The Affordable Care Act provided some badly needed insurance reform, but it left the insurance companies intact and still in charge. It provided insurance coverage to some 22 million Americans, but because the Supreme Court voted to reject the mandate for states to expand Medicaid, it left another 22 million Americans uninsured, and millions more with insurance plans they can’t afford to use because of high deductibles and co-pays.

If you’re in your mid-20s, as many of the victims were, and you work an entry-level job, that $5,000 deductible you have to meet before you start getting benefits might as well be $5 million.

The 102 people who were shot by a religious zealot (and, according to some, a self-loathing gay man), who despite being on the no-fly list was able to buy an AK-15, were victims of a society that cares not at all about human lives, and now the 53 survivors face choosing between a lifetime of debt and bankruptcy.

If you’re not outraged by this, you’re part of the problem.

If you think we don’t need to do something about access to guns, you have bought into the hate and malice being peddled by the NRA and others.

If you don’t want your tax money to go to paying for health care for everyone, and you consider yourself a Christian, a Muslim or a Jew, go back and read your scripture because all three sacred texts talk about loving and caring for each other. Nowhere do any of these texts tell us to adopt an I-got-mine-get-your-own attitude.

If your member of Congress is a wholly owned subsidiary of the Gun Lobby, Big Pharma and/or Big Insurance and you vote for him or her anyway, you are part of the problem. If you don’t vote, you are part of the problem.

We have crossed a line here, and I think it was after Sandy Hook, when we failed to do anything about access to guns. We are no longer a civilized society. We are devolving into chaos.

It’s long past time to fix this. We must pass sensible gun laws. We must offer universal access to health care.

To do this, people of conscience must vote. We must vote in every election, in every race. We must demand better or we never will return to being a civilized society.

If you want to help Rachel, you can visit her Go Fund Me account at www.gofundme.com/laurawillprevaill.  To donate to a fund for all the victims, visit www.gofundme.com/PulseVictimsFund.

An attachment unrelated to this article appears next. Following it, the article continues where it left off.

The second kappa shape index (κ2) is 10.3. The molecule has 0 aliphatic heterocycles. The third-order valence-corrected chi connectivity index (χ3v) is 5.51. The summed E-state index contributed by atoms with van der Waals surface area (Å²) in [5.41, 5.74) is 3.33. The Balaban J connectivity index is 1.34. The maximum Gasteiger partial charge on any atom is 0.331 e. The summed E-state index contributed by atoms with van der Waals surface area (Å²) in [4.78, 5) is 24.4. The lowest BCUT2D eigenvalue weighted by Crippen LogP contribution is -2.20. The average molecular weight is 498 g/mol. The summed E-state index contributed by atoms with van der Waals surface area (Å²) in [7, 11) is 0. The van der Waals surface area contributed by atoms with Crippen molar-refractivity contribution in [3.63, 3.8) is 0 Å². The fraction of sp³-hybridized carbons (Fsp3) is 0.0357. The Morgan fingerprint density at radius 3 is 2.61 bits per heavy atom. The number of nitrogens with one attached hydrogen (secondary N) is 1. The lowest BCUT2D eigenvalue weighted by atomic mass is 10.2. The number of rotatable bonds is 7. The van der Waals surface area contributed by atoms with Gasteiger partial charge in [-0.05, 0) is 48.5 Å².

If you don’t know how to reach your member of Congress, visit www.house.gov/representatives/find/.

Two huge decisions

 

aca

Last night, for what seems the millionth time since my son died from medical neglect, I cried myself to sleep. But the tears were different this time. Mixed with feelings of loss were feelings of gratitude that the Affordable Care Act is finally safe from the wolves on the Right.

In fact, in his opinion, Chief Justice John Roberts pretty much scolded opponents, telling them the law will not be overturned unless Congress is able to do it.

Then today, in an opinion written by Justice Anthony Kennedy, the Court upheld the right of any two consenting adults to marry. My tears were strictly tears of joy this time.

From Justice Kennedy’s decision:
“The history of marriage is one of both continuity and change.
“Changes, such as the decline of arranged marriages and the abandonment of the law of coverture, have worked deep transformations in the structure of marriage, affecting aspects of marriage once viewed as essential. These new insights have strengthened, not weakened, the institution. Changed understandings of marriage are characteristic of a Nation where new dimensions of freedom become apparent to new generations.”

rainbow flag

I wish I was home in Asheville tonight for the party, but I will do my celebrating here in New Jersey with friends.

The screamers on the right have gotten it wrong again, and in both these cases, their defeat is complete.

The people who call themselves “pro-life,” but assert that it was OK for 45,000 Americans to die each year from lack of access to health care, can go away now.

Of course, the first reaction from House Speaker John Boehner was that he will keep trying to repeal the Affordable Care Act. I imagine the haters will try to pass a Constitutional Amendment again, defining marriage in their own narrow view, but that won’t happen. Too many people get it that we all deserve the freedom to marry the person we love.

Too many people understand that the Affordable Care Act is saving tens of thousands of lives a year, even as opponents continue to block Medicaid expansion in nearly half the states. That, by the way, is causing the deaths of 17,000 Americans a year.

While that’s a lot better than we were doing, it is still 17,000 human beings. That’s the same as wiping an entire small town off the map. You can’t say that’s OK and continue to be credible when you call yourself pro-life.

Justice Scalia huffed and puffed over the Affordable Care Act decision, calling it “pure applesauce.” I don’t think he’s happy about being a relic, and I would think Justice Thomas may realize his status as a relic of a more hateful time any day now.

I have friends and family who are getting health care now who couldn’t get it before the ACA, and they would have been booted out of coverage had the court ruled the other way. I would have lost coverage.

I also have friends whose marriages were affirmed by the decision on marriage equality. When my friends Bruce and Christopher were married this year after more than 20 years together, I wept through the entire ceremony. Christopher said he could hear me sobbing on the video, and he loved it.

It may well be the most joyous wedding I ever attended.

Thank you, SCOTUS, for getting it so right two days in a row. I never thought I’d be able to say that about this court, but there you go. Miracles happen.